Because I love bookshelves, that’s why.
Not the Ikea, $29 tubes and mesh type, but real, wood bookshelves. My bookshelves support and display tangible artifacts of the world’s second oldest profession–storytelling–in the form of books and artwork. I love picking them up, thumbing through to favorite bits of narrative and sharing them with other people. I loan books out often without remembering who I loaned them too.
A good story requires and offers interaction. Interaction with people (face-to-face), technology, or a space, or any combination of the three. A good story takes us through the four orders of design in a whirlwind and revealing way. The shift to a participatory culture certainly increases both the opportunities to interact and the value that we can take from these interactions, but somehow, story just seems to be getting lost. Book stores are closing. Movies rely on a bevy of special effects to tell a “story.” Books on eReaders allow for no evidence of interaction or meaning. But yet story still holds so much power, and as we rely more and more on technology, I believe we’re going to have to reinvent how stories are told. Vague, I know. Am I talking about reinventing Hollywood? No. But I believe there are ways in which we could use native technology to tell compelling stories that have audiences larger than our pool of family and friends. And that, my friends is where I’m starting.
So I’m looking out the windows and checking for obstacles right now. Checking out the landscape, looking behind me, checking my rear and side mirrors, and putting this thesis in gear.
Transmedia as a word pisses a lot of people off, and as a writer who cares about craft, I can sure understand why. Forget the word for a second and focus on the concept that the word should impart–it’s the process of telling a story using a variety of media formats, and letting the strength of the medium dictate the component of the story that is told through that channel. Basing the future of storytelling on the fads of today is a recipe for disaster. It takes a good storyteller, with a great story to tell, to engage people deeply enough such that fumbling from one site to a social media outlet is desired. No, the future of storytelling rests with the storyteller, and not the technologists. The technology we will be using in 5 or 10 years isn’t the technology of today, so why design something for the future based on technology today that is already on the decline?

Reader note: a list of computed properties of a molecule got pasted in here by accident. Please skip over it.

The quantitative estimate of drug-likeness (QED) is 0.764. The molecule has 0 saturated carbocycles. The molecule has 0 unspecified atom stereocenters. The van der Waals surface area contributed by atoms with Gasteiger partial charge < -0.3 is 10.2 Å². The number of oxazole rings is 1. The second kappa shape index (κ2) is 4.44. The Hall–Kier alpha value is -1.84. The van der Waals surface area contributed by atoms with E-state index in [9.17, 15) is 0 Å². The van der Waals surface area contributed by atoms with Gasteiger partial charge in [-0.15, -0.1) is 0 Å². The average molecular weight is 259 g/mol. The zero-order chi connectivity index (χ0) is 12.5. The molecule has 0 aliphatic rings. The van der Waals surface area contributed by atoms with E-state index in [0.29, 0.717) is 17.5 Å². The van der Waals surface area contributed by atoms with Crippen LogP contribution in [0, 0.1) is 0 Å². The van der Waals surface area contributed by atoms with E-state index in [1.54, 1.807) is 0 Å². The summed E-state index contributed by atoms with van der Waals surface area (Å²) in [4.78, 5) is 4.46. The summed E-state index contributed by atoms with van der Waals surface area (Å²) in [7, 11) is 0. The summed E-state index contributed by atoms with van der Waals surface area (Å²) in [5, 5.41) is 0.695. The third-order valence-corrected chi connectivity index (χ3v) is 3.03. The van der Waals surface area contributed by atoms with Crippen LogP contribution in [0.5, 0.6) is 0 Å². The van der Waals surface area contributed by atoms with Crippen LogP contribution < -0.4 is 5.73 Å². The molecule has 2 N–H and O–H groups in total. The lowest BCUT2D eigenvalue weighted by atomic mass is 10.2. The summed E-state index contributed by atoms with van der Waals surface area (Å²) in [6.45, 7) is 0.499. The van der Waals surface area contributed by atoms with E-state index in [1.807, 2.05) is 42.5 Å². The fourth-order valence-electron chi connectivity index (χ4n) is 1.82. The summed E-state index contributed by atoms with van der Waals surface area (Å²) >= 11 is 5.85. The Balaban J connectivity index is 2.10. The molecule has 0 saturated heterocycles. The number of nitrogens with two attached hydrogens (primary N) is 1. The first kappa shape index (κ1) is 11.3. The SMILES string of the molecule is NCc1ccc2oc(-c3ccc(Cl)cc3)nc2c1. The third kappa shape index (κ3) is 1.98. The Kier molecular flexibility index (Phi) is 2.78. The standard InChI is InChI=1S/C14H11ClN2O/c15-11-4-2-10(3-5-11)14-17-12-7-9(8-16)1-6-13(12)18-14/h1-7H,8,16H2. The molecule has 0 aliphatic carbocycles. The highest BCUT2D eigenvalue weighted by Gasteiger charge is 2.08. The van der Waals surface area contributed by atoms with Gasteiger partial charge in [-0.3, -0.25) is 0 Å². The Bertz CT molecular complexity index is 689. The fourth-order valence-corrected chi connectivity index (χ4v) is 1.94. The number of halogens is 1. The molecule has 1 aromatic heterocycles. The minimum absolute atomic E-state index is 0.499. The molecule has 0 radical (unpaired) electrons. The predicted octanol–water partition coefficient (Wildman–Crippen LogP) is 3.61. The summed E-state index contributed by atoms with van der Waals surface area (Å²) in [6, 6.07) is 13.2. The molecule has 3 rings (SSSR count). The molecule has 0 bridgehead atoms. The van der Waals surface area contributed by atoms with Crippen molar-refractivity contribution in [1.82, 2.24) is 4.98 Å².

So I’m moving forward as a novice. A novice designer, an experienced storyteller, and a virgin transmedia designer.
If the world I wish to inhabit for the rest of my life is one in which I tell stories in a new digital manner, and one in which I can consult others to tell their stories using current and emergent technology, then it stands to reason I should immerse myself in that world now, as a beginner, looking for mentors and leaders.
And if all this works, maybe I’ll be designing the bookshelves of the future as well.